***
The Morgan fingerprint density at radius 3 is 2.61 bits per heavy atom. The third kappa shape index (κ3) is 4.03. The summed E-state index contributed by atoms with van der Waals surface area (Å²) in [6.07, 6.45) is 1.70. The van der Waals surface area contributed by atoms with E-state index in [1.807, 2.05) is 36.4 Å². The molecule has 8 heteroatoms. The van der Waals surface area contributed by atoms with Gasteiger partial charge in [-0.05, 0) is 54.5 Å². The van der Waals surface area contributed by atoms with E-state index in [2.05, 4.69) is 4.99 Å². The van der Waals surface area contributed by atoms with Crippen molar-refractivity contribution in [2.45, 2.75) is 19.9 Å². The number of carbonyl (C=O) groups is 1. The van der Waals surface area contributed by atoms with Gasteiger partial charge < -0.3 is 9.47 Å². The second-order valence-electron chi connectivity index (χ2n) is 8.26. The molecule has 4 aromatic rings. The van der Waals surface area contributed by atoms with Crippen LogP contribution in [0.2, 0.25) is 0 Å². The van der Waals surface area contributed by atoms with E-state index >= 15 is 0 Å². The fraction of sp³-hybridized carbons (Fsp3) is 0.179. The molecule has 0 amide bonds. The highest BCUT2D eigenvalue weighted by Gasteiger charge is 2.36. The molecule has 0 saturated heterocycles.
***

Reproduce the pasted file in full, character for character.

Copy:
The Morgan fingerprint density at radius 3 is 2.61 bits per heavy atom. The third kappa shape index (κ3) is 4.03. The summed E-state index contributed by atoms with van der Waals surface area (Å²) in [6.07, 6.45) is 1.70. The van der Waals surface area contributed by atoms with E-state index in [1.807, 2.05) is 36.4 Å². The molecule has 8 heteroatoms. The van der Waals surface area contributed by atoms with Gasteiger partial charge in [-0.05, 0) is 54.5 Å². The van der Waals surface area contributed by atoms with E-state index in [2.05, 4.69) is 4.99 Å². The van der Waals surface area contributed by atoms with Crippen molar-refractivity contribution in [2.45, 2.75) is 19.9 Å². The number of carbonyl (C=O) groups is 1. The van der Waals surface area contributed by atoms with Gasteiger partial charge < -0.3 is 9.47 Å². The second-order valence-electron chi connectivity index (χ2n) is 8.26. The molecule has 4 aromatic rings. The van der Waals surface area contributed by atoms with Crippen LogP contribution in [0.2, 0.25) is 0 Å². The van der Waals surface area contributed by atoms with E-state index >= 15 is 0 Å². The fraction of sp³-hybridized carbons (Fsp3) is 0.179. The molecule has 0 amide bonds. The highest BCUT2D eigenvalue weighted by Gasteiger charge is 2.36. The molecule has 0 saturated heterocycles.